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django-templated-email 2.2.0

A Django oriented templated / transaction email abstraction


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:Info: A Django oriented templated email sending class
:Author: Bradley Whittington (
:Tests: |TravisBadge|_ |CoverageBadge|_

django-templated-email is oriented towards sending templated emails.
The library supports template inheritance, adding cc'd and bcc'd recipients,
configurable template naming and location.

The send_templated_email method can be thought of as the render_to_response
shortcut for email.

Make sure you are reading the correct documentation:

develop branch:

stable pypi/master:

Getting going - installation


pip install django-templated-email

You can add the following to your (but it works out the box):

.. code-block:: python

TEMPLATED_EMAIL_BACKEND = 'templated_email.backends.vanilla_django.TemplateBackend'

# You can use a shortcut version
TEMPLATED_EMAIL_BACKEND = 'templated_email.backends.vanilla_django'

# You can also use a class directly
from templated_email.backends.vanilla_django import TemplateBackend

Sending templated emails

Example usage using vanilla_django TemplateBackend backend

Python to send mail:

.. code-block:: python

from templated_email import send_templated_mail
# Optional:
# cc=[''],
# bcc=[''],
# headers={'My-Custom-Header':'Custom Value'},
# template_prefix="my_emails/",
# template_suffix="email",

If you would like finer control on sending the email, you can use **get_templated_email**, which will return a django **EmailMessage** object, prepared using the **vanilla_django** backend:

.. code-block:: python

from templated_email import get_templated_mail
# Optional:
# cc=[''],
# bcc=[''],
# headers={'My-Custom-Header':'Custom Value'},
# template_prefix="my_emails/",
# template_suffix="email",

You can also **cc** and **bcc** recipients using **cc=['']**.

Your template

The templated_email/ directory needs to be the templates directory.

The backend will look in *my_app/templates/templated_email/* :

.. code-block:: python

{% block subject %}My subject for {{username}}{% endblock %}
{% block plain %}
Hi {{full_name}},

You just signed up for my website, using:
username: {{username}}
join date: {{signup_date}}

Thanks, you rock!
{% endblock %}

If you want to include an HTML part to your emails, simply use the 'html' block :

.. code-block:: python

{% block html %}
<p>Hi {{full_name}},</p>

<p>You just signed up for my website, using:
<dt>join date</dt><dd>{{signup_date}}</dd>

<p>Thanks, you rock!</p>
{% endblock %}

The plain part can also be calculated from the HTML using `html2text <https:"" pypi="" html2text="">`_. If you don't specify the plain block and `html2text <https:"" pypi="" html2text="">`_ package is installed, the plain part will be calculated from the HTML part. You can disable this behaviour in :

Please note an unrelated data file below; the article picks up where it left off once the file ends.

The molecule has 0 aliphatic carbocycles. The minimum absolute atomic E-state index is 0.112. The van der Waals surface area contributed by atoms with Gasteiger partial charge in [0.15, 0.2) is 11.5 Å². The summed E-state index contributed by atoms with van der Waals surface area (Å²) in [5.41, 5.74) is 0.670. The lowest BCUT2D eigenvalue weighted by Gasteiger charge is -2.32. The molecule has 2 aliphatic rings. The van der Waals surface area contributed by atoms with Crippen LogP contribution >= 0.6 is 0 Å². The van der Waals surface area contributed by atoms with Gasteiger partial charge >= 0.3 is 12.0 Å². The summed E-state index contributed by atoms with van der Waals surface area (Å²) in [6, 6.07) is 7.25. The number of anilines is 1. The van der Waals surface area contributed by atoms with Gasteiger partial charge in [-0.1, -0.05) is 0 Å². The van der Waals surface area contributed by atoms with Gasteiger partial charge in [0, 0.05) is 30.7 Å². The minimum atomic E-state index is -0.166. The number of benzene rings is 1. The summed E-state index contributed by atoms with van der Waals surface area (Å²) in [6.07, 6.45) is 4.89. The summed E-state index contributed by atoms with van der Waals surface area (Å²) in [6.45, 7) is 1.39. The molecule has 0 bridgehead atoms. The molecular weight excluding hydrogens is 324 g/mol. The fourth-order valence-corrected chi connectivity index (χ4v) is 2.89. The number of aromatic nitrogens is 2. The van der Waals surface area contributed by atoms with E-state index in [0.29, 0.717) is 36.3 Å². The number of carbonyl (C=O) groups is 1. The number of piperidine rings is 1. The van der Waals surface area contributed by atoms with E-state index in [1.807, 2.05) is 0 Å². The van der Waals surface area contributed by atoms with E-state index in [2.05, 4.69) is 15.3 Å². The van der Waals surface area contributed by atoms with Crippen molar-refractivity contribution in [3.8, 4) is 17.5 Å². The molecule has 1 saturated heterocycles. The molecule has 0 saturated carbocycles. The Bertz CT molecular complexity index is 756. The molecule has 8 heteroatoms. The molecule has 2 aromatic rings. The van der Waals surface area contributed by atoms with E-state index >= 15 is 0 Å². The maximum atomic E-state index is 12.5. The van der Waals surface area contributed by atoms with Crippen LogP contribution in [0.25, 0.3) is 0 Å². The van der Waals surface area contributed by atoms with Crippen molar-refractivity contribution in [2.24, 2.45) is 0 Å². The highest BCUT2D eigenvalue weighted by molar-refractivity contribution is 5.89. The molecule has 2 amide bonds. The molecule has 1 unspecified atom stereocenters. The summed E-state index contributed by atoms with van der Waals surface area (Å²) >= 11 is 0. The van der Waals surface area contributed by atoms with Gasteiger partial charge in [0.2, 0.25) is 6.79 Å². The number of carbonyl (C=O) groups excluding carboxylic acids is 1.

.. code-block:: python


You can also specify a custom function that converts from HTML to the plain part :

.. code-block:: python

def convert_html_to_text(html):


You can globally override the template dir, and file extension using the following variables in :

.. code-block:: python

TEMPLATED_EMAIL_TEMPLATE_DIR = 'templated_email/' #use '' for top level template dir, ensure there is a trailing slash

You can also set a value for **template_prefix** and **template_suffix** for every time you call **send_templated_mail**, if you wish to store a set of templates in a different directory. Remember to include a trailing slash.

Using with `Django Anymail <https:"" anymail="" django-anymail="">`_

Anymail integrates several transactional email service providers (ESPs) into Django, with a consistent API that lets you use ESP-added features without locking your code to a particular ESP. It supports Mailgun, Postmark, SendGrid, SparkPost and more.

You can use it with django-templated-email, just follow their instructions in their `quick start <https:"" en="" latest="" quickstart=""/>`_ to configure it.

Optionally you can use their custom `EmailMessage <https:"" en="" latest="" sending="" anymail_additions="" #anymail.message.anymailmessage="">`_ class with django-templated-email by using the following settings:

.. code-block:: python

# This replaces django.core.mail.EmailMessage

# This replaces django.core.mail.EmailMultiAlternatives

Inline images

You can add inline images to your email using the *InlineImage* class.

First get the image content from a file or a *ImageField*:

.. code-block:: python

# From a file
with open('lena.png', 'rb') as lena:
image =

# From an ImageField
# Suppose we have this model
class Company(models.Model):
logo = models.ImageField()

image =

Then create an instance of *InlineImage*:

.. code-block:: python

from templated_email import InlineImage

inline_image = InlineImage(filename="lena.png", content=image)

Now pass the object on the context to the template when you send the email.

.. code-block:: python

context={'lena_image': inline_image})

Finally in your template add the image on the html template block:

.. code-block:: html

<img src="{{ lena_image }}">

Note: All *InlineImage* objects you add to the context will be attached to the e-mail, even if they are not used in the template.

Add link to view the email on the web

.. code-block:: python

# Add templated email to INSTALLED_APPS

.. code-block:: python

# and this to your url patterns
url(r'^', include('templated_email.urls', namespace='templated_email')),

.. code-block:: python

# when sending the email use the *create_link* parameter.
template_name='welcome', from_email='',
context={}, create_link=True)

And, finally add the link to your template.

.. code-block:: html

{% if email_uuid %}

You can view this e-mail on the web here:
<a href="{% url 'templated_email:show_email' uuid=email_uuid %}">
{% endif %}

- A copy of the rendered e-mail will be stored on the database. This can grow